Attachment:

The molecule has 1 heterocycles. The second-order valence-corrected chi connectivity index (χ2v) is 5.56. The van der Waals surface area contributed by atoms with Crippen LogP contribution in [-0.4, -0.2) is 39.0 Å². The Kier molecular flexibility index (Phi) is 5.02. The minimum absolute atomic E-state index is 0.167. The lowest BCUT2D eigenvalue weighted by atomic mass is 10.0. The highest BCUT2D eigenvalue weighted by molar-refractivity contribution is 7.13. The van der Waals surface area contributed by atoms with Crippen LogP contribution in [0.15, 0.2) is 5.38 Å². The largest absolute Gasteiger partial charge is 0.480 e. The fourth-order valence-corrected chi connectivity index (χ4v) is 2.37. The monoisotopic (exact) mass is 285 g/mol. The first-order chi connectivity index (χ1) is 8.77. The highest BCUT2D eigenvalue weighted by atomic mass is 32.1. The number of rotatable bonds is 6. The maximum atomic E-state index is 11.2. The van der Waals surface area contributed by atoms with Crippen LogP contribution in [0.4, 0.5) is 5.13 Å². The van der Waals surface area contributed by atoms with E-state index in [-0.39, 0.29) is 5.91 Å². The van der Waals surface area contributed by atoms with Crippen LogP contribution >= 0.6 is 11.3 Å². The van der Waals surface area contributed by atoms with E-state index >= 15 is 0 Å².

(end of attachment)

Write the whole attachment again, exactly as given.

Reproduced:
The molecule has 1 heterocycles. The second-order valence-corrected chi connectivity index (χ2v) is 5.56. The van der Waals surface area contributed by atoms with Crippen LogP contribution in [-0.4, -0.2) is 39.0 Å². The Kier molecular flexibility index (Phi) is 5.02. The minimum absolute atomic E-state index is 0.167. The lowest BCUT2D eigenvalue weighted by atomic mass is 10.0. The highest BCUT2D eigenvalue weighted by molar-refractivity contribution is 7.13. The van der Waals surface area contributed by atoms with Crippen LogP contribution in [0.15, 0.2) is 5.38 Å². The largest absolute Gasteiger partial charge is 0.480 e. The fourth-order valence-corrected chi connectivity index (χ4v) is 2.37. The monoisotopic (exact) mass is 285 g/mol. The first-order chi connectivity index (χ1) is 8.77. The highest BCUT2D eigenvalue weighted by atomic mass is 32.1. The number of rotatable bonds is 6. The maximum atomic E-state index is 11.2. The van der Waals surface area contributed by atoms with Crippen LogP contribution in [0.4, 0.5) is 5.13 Å². The van der Waals surface area contributed by atoms with E-state index in [-0.39, 0.29) is 5.91 Å². The van der Waals surface area contributed by atoms with Crippen LogP contribution >= 0.6 is 11.3 Å². The van der Waals surface area contributed by atoms with E-state index >= 15 is 0 Å².